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Queen Elizabeth II honored at Scotland's St.Giles' Cathedral

September 12, 2022

The queen's coffin arrived at the cathedral following a procession through Edinburgh joined by King Charles III and his siblings. The reverend spoke of her 'legendary love' for Scotland. DW has the latest.

The queen's coffin in St. Giles' Cathedral
The queen's coffin will stay at St. Giles' Cathedral overnight before being brought to London to lie in stateImage: Aaron Chown/AP Photo/picture alliance

  • Details announced of lying in state of late queen
  • King Charles III, siblings escort coffin through Edinburgh 
  • Australia to keep the king as head of state, for now

This article was last updated at 15:07 UTC/GMT.

Service held at St. Giles, coffin to remain overnight

Following a procession through the Scottish capital, a service for Queen Elizabeth II began at St. Giles' Cathedral in Edinburgh. 

In his opening remarks, Reverend Calum MacLeod welcomed the gathered crowd "whose lives were touched by the queen in so many uncountable ways."

He also touched upon the appropriateness of the setting, saying that the queen's "love for Scotland was legendary."

Scottish First Minister Nicola Sturgeon then read a passage from the biblical book of Ecclesiastes.

"We thank you for the deep love she has inspired from all her subjects, for the myriad ways in which she met and welcomed people from all walks of life, for the diplomacy with which she resolved conflict, and for the stability she brought to her realms and to the Commonwealth," said Morag Mylne, an elder of the Church of Scotland.

The queen's coffin will remain at the cathedral overnight before it is brought to London, where it will lie in state ahead of her September 19 funeral.

Mourners were allowed to view her coffin after the service, with many having stood in line since 7 am to be sure to get a wristband to enter the cathedral.

King Charles begins procession in Edinburgh

King Charles and his siblings have begun escorting the late queen's coffin on a procession through Edinburgh.

Princess Anne, Prince Andrew and Prince Edward are walking behind the coffin, which is draped in the royal standard.

Also escorting the coffin are a bearer party of the Royal Regiment of Scotland and a detachment of the King's Body Guard in Scotland, the Royal Company of Archers.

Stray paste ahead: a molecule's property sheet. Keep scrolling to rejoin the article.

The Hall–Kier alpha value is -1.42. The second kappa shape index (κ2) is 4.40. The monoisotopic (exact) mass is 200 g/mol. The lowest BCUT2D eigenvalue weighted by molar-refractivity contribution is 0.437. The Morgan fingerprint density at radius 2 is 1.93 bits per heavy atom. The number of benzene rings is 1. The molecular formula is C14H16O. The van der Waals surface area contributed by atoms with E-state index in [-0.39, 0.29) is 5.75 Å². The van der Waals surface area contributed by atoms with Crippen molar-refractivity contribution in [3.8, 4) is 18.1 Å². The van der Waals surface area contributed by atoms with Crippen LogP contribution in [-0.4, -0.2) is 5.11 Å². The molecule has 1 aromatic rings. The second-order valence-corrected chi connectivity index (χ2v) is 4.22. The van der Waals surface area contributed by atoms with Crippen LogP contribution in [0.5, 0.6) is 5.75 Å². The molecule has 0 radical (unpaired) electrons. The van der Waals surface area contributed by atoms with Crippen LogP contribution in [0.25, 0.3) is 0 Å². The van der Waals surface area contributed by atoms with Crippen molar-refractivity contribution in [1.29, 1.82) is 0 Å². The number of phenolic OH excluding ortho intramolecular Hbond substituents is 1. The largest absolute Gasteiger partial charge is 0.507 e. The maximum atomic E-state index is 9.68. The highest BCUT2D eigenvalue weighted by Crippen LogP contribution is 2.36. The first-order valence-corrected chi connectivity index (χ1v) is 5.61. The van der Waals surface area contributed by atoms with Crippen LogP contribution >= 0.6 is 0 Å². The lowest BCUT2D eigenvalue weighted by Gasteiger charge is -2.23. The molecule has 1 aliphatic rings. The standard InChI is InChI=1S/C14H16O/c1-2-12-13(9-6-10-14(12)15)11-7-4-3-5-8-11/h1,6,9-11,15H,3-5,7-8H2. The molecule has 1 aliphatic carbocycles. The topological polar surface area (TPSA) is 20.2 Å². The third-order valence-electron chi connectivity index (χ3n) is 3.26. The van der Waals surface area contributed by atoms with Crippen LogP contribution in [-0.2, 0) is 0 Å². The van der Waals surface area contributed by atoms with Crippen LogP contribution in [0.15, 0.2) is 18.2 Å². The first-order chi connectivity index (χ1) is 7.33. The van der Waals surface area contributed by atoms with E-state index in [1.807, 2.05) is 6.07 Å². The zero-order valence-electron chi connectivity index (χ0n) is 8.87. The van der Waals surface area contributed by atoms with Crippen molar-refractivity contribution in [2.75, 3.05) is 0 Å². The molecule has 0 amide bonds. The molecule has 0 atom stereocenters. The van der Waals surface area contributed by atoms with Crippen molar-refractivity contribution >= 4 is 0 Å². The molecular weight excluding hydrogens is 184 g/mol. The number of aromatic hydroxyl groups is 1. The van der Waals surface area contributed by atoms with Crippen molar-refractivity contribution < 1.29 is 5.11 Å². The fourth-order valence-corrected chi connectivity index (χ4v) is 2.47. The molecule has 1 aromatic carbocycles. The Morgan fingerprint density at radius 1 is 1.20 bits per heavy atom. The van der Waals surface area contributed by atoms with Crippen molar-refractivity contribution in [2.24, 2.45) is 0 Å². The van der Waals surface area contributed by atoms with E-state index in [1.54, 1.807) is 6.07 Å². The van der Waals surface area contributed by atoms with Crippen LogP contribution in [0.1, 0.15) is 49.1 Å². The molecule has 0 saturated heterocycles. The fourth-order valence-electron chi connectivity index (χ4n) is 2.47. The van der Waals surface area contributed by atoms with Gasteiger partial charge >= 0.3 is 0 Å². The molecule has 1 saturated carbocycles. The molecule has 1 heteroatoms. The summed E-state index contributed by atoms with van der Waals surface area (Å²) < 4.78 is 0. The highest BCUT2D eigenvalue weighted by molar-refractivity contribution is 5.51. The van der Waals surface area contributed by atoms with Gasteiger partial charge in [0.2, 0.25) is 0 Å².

Princess Anne curtsies as the casket of Queen Elizabeth arrives at Holyroodhouse, Edinburgh
Members of the Royal Family will hold a vigil while Queen Elizabeth II lies in state at St Giles' Cathedral Image: Aaron Chown/Pool/AP/picture alliance

King Charles arrives in Edinburgh

King Charles has landed in Edinburgh to accompany the late queen's coffin in a procession through the city.

The procession will past through the historic heart of Edinburgh and end at St Giles' Cathedral.

The queen's coffin will lie there for 24 hours so the public can pay their last respects.

The king flew to Scotland's capital after speaking at Britain's parliament.

King Charles to walk behind queen's coffin

1,500 military personnel will be on hand — Truss spokesman

A spokesman for Prime Minister Liz Truss said that 1,500 military personnel will be present at the queen's lying in state.

Military personnel will assist with queuing arrangements, the spokesman said.

Britain will observe a minute of silence as a "moment of reflection" on the night before the funeral. The moment of silence will be held at 8pm local time (1900 GMT) on Sunday.

King Charles praises Parliament

King Charles praised Britain's parliament as a "living and breathing instrument of [British] democracy" as he spoke to lawmakers.

"As I stand before you today, I cannot help but feel the weight of history which surrounds us, and which reminds us of the vital parliamentary traditions, to which members of both Houses, dedicate yourselves with such personal commitment for the betterment of as all," he said.

Charles told lawmakers that he would uphold the UK's " precious principles of constitutional governance."

DW's Emily Gordine in Edinburgh

New Zealand's Ardern says no 'urgency' for republic